Councillors Approve Budget in 8-3 Vote; Have Criticisms

The Chelsea City Council approved an overall City Budget of $181.086 million on Monday night, but not without a great deal of discussion and low marks for the effort and presentation by City Manager Tom Ambrosino.

The Budget was not a unanimous vote, passing 8-3. Those voting against were Councillors Damali Vidot, Enio Lopez and Yamir Rodriguez.

Council President Roy Avellaneda said if he were a professor, he would give this year’s City
Budget effort and presentation an ‘F.’ The Council was universally disappointed with the Budget as a whole, but passed it nonetheless by an 8-3 vote.

Those voting for the budget were Councillors Roy Avellaneda, Calvin Brown, Leo Robinson, Todd Taylor, Judith Garcia, Naomi Zabot, Giovanni Recupero, and Melinda Vega Maldonado.

The City Budget, by his own admission, wasn’t going to win any awards – Ambrosino said earlier this month – but it was one that avoided layoffs and major cuts to critical programs by using money from the Rainy Day Fund.

By renegotiating with City unions about deferring pay raises, most union workers in City Hall and beyond were spared layoffs – something that is happening in large numbers at other municipalities.

The three parts of the budget approved included:

•Salaries:  $49,580,934

•Operations: $131,210,157

•Capital Improvements: $295,000

To balance the budget that was approved, the Council had to give the okay to using $4.9 million from the Stabilization Fund – which has grown over the years as Chelsea socked away money in good times.

Now, everyone agreed, was a Rainy Day.

However, there was no love of the effort given to the City Budget this year by most every councillor, even those that voted for it.

Councillor Vidot led off the discussion by saying she would not vote for the budget, and followed through with that.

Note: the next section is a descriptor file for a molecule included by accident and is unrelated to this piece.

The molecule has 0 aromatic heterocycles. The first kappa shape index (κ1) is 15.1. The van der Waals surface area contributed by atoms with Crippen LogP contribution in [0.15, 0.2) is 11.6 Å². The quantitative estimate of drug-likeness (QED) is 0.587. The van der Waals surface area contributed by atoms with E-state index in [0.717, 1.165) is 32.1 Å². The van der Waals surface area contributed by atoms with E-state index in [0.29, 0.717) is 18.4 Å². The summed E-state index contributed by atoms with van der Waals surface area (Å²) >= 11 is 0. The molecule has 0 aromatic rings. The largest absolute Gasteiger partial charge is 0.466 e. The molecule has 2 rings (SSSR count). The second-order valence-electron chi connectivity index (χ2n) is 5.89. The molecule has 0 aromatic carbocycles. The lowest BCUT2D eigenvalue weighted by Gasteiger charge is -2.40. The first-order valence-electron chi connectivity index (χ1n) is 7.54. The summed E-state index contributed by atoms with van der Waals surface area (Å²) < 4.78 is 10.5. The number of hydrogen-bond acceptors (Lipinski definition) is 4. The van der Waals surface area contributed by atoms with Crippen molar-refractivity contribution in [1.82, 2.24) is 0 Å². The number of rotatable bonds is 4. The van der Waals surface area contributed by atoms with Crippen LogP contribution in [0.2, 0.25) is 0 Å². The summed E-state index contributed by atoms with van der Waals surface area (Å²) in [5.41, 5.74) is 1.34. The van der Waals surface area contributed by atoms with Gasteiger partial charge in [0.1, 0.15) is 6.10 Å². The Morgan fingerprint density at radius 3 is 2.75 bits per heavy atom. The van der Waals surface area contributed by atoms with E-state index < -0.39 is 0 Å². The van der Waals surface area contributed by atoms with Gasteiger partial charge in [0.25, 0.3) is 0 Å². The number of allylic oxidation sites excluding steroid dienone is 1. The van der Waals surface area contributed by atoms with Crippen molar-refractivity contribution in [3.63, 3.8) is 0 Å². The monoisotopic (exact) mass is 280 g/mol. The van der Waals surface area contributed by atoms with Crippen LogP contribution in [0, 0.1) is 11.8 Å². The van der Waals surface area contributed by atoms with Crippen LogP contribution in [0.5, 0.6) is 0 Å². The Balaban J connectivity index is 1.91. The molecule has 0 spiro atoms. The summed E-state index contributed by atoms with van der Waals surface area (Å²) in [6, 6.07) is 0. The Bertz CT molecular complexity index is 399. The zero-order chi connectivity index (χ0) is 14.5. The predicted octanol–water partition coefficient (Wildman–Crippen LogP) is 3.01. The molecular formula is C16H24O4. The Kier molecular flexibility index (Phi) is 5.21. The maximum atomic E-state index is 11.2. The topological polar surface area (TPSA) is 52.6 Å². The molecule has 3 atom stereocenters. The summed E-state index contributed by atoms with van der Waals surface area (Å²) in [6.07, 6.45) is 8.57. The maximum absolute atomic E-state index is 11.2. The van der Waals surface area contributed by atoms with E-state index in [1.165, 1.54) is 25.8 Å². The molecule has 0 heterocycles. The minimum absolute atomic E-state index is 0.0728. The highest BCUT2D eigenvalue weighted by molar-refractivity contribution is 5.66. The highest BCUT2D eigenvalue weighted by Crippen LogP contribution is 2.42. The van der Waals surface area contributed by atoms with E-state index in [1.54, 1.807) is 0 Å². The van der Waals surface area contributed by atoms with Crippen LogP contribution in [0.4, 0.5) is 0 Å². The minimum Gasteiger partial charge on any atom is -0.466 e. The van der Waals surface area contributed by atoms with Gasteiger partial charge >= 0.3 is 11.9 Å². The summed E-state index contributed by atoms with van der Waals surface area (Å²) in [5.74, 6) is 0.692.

“We’re in the middle of a pandemic and yet we’re seeing proposed budget cuts to some of the most important departments, such as Health and Human Services” said Vidot. “We needed more creativity in this budget. Cutting the funding for this department in a city that has lost 152 lives is unacceptable…We had a chance here to lead and create a real need that addresses the needs of the community. I think it misses the mark sorely and I will not support it.”

Said Calvin Brown, “A lot more could have been done. I really think we had an opportunity to make some change on several issues. There were none of those things mentioned.”

Council President Avellaneda said he expected a more professional presentation, roles of employees defined and mission statements for every department. He said there were parts he couldn’t even follow, and if he cannot follow it with decades in government service, then certainly the public couldn’t either.

“Some of this didn’t even have page numbers,” he said. “It was a disaster. If I were a professor, I’d give you an ‘F’ absolutely. That’s not even something you could present online for the public to look at and digest. I don’t want to hear COVID-19 – I don’t. I’m not buying it. I hope next year this looks a lot better…This was unacceptable.”

He also said on the substance of the budget, he disagreed with a lot of the revenue projections, and predicted that the City Manager would be back in the fall for cuts or to try to raise taxes.

“Come October and November, we’re going to look at ourselves and say, ‘It’s time to pay for this budget.’”

Councillor Garcia said she understood the issues, and she too was disappointed with the budget, but felt voting against it wasn’t necessary.

“As much as I wish I could join in collectively to make a statement on the budget that we’re not proud of and could have been better, I have a civic duty to vote on a budget,” she said.

Councillor Taylor said he wasn’t impressed with the format or presentation, but he said it was quite an accomplishment to avoid layoffs in these dark times.

“Speaking as someone who has 700 employees and I had to lay all of them off and my industry has been destroyed, I’m pretty proud of this budget that we don’t have to lay anyone off. That’s a big deal,” he said. “To save people’s jobs and keep everyone employed is important and needs to be recognized.”

Councilor Robinson said the Council needs to shoulder some of the burden for the bad budget as well.

“We have just as much responsibility to develop programs and help our community,” he said. “We as a City Council need to step up to the plate and share in these responsibilities.”

There were no cuts to the City Budget in the form of amendments by the Council, though one was defeated.

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